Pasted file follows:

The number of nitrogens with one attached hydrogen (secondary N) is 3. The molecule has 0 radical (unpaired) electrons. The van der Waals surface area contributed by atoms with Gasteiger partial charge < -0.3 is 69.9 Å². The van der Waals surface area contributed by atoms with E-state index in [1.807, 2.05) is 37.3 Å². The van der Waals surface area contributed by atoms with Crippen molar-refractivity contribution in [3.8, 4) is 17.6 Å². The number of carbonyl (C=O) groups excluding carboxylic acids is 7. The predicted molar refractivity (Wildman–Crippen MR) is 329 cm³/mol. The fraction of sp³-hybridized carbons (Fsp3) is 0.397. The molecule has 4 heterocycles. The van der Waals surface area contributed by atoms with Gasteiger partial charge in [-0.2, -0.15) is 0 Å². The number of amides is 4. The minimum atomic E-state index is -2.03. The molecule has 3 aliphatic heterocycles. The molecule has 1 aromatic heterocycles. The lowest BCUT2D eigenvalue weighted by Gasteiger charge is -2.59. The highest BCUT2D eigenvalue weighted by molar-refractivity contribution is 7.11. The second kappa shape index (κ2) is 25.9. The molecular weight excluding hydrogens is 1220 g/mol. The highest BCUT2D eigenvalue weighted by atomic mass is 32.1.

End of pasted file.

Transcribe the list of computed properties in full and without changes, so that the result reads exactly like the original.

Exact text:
The number of nitrogens with one attached hydrogen (secondary N) is 3. The molecule has 0 radical (unpaired) electrons. The van der Waals surface area contributed by atoms with Gasteiger partial charge < -0.3 is 69.9 Å². The van der Waals surface area contributed by atoms with E-state index in [1.807, 2.05) is 37.3 Å². The van der Waals surface area contributed by atoms with Crippen molar-refractivity contribution in [3.8, 4) is 17.6 Å². The number of carbonyl (C=O) groups excluding carboxylic acids is 7. The predicted molar refractivity (Wildman–Crippen MR) is 329 cm³/mol. The fraction of sp³-hybridized carbons (Fsp3) is 0.397. The molecule has 4 heterocycles. The van der Waals surface area contributed by atoms with Gasteiger partial charge in [-0.2, -0.15) is 0 Å². The number of amides is 4. The minimum atomic E-state index is -2.03. The molecule has 3 aliphatic heterocycles. The molecule has 1 aromatic heterocycles. The lowest BCUT2D eigenvalue weighted by Gasteiger charge is -2.59. The highest BCUT2D eigenvalue weighted by molar-refractivity contribution is 7.11. The second kappa shape index (κ2) is 25.9. The molecular weight excluding hydrogens is 1220 g/mol. The highest BCUT2D eigenvalue weighted by atomic mass is 32.1.